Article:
The phenomenon of electric bicycles has developed in metropolitan environments during the past decade, becoming a disruptive element in urban transportation. The advent of this transportation tool is largely attributed to the newly available and affordable Li-ion technology battery package, though other battery types such as Pb-acid and NiMH are also utilized. The rapid price reduction of Li-ion cells and batteries led to their integration with electric assistance motors in bicycles, paving the way to the rise of popularity of electric bicycles within cities of moderate climate countries. Electric bicycles are utilized for various transport and delivery applications by a variety of age groups and professions and slowly turning into a mainstream means of urban transport, urging municipalities to properly adjust the infrastructures. This study explores and analyzes the status of electric bicycle mobility in Israel as a case study for a country, where electric bicycles have earned grand popularity.
The number of electric bicycles in Israel had been negligible until 2010, then rapidly rising in sales. The peak of sales has so far been reached in 2014, with almost 73 thousand units sold country-wide within a calendar year. After the peak, the demand for electric bicycles seems to have stabilized around 20-30 thousand new units annually, with 26 thousand units imported in 2016 and a similar number in 2017. In comparison, as of 2016 national private vehicle sales in Israel were at 285 thousand units (119 thousand net addition).
As of late 2017, an estimated 250 thousand electric bicycles were in use throughout Israel. It was still quite short of almost 2.9 million private cars, but had considerably surpassed the number of conventional bicycles in the country and began showing direct competition with fuel-powered scooters and light motorcycles. Interestingly, the concept of electric scooters has not gained sufficient success in comparison to electric bicycles - probably due to requirement of driving license and a higher price tag.
Figure 1. Annual imports of electric bicycles to Israel (blue) and estimated cumulative number of electric bicycles in the country (red) during 2010-17.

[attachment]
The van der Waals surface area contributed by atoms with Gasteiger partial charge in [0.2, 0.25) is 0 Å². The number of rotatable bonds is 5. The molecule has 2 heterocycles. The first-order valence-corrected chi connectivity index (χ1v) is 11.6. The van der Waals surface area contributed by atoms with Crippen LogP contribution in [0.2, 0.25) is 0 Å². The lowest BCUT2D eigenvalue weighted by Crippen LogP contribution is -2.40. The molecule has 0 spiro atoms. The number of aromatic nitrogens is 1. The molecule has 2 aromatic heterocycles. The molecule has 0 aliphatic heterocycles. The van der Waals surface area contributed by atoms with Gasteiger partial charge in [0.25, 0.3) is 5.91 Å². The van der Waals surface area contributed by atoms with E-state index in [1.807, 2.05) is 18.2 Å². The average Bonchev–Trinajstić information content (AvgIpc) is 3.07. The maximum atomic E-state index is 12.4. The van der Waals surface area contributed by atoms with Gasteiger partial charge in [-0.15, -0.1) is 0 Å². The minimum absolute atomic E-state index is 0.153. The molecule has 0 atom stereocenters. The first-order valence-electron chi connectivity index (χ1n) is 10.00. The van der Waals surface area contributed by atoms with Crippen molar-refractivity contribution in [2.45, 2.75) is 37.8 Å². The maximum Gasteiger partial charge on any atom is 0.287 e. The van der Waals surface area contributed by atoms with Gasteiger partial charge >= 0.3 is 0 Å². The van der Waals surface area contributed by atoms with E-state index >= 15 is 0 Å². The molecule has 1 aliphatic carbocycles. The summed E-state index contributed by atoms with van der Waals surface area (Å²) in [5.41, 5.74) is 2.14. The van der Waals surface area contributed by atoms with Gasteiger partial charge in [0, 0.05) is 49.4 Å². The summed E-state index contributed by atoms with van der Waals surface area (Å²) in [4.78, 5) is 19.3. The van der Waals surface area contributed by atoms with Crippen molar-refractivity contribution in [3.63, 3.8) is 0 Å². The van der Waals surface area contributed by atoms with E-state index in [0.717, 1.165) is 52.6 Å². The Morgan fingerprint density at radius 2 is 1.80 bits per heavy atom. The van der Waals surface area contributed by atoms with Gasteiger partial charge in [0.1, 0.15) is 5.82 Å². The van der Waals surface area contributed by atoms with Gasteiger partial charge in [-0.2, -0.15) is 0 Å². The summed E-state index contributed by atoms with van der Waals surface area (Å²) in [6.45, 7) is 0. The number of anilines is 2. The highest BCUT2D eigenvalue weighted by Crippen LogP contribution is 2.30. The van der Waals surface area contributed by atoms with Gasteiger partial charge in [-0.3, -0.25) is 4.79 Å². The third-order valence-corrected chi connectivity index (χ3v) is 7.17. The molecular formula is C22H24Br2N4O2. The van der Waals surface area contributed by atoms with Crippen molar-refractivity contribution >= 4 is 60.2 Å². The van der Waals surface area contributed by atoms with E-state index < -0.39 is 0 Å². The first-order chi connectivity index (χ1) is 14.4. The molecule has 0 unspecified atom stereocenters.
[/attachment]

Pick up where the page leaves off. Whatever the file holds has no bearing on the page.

After quickly surpassing the ratio of biomechanical bicycles and fuel-powered scooters, electric bicycles are evidently becoming a dominant player at the personal mobility landscape of an urban environment. In fact, in the Israeli case it is possible to quantify the contribution of electric bicycles to personal mobility means, knowing the passenger capacity and typical mileage of electric bicycles, scooters and cars. While personal cars reach 16,300 km/year average range with 1.1-1.2 typical passenger capacity, scooters do 7,200 km/year with 1.0-1.1 passenger capacity, electric bicycles and conventional bicycles make roughly 2,500 km/year and 1,100 km/year respectively and both have a 1.0 passenger capacity.
In summary, electric bicycles have succeeded to gain about 1.1% of personal mobility share (passenger x km/year) in Israel as of 2017, mainly on the expense of private cars, public transport and scooters. It is reasonable to assume that despite stabilization of electric bicycle sales, their share would continue to rise in the coming years - eventually to take several percent of personal mobility share (in terms of passengers x km/year). Further rise of electric bike utilization is pending development of urban infrastructures, such as bicycle lanes and bicycle parking slots in line with additional decline in battery pricing. On the other hand, increased regulation could slow down the uptrend and possibly even arrest the popularity of electric bicycles, as seen following the 2015 tightening of regulations in Israel.
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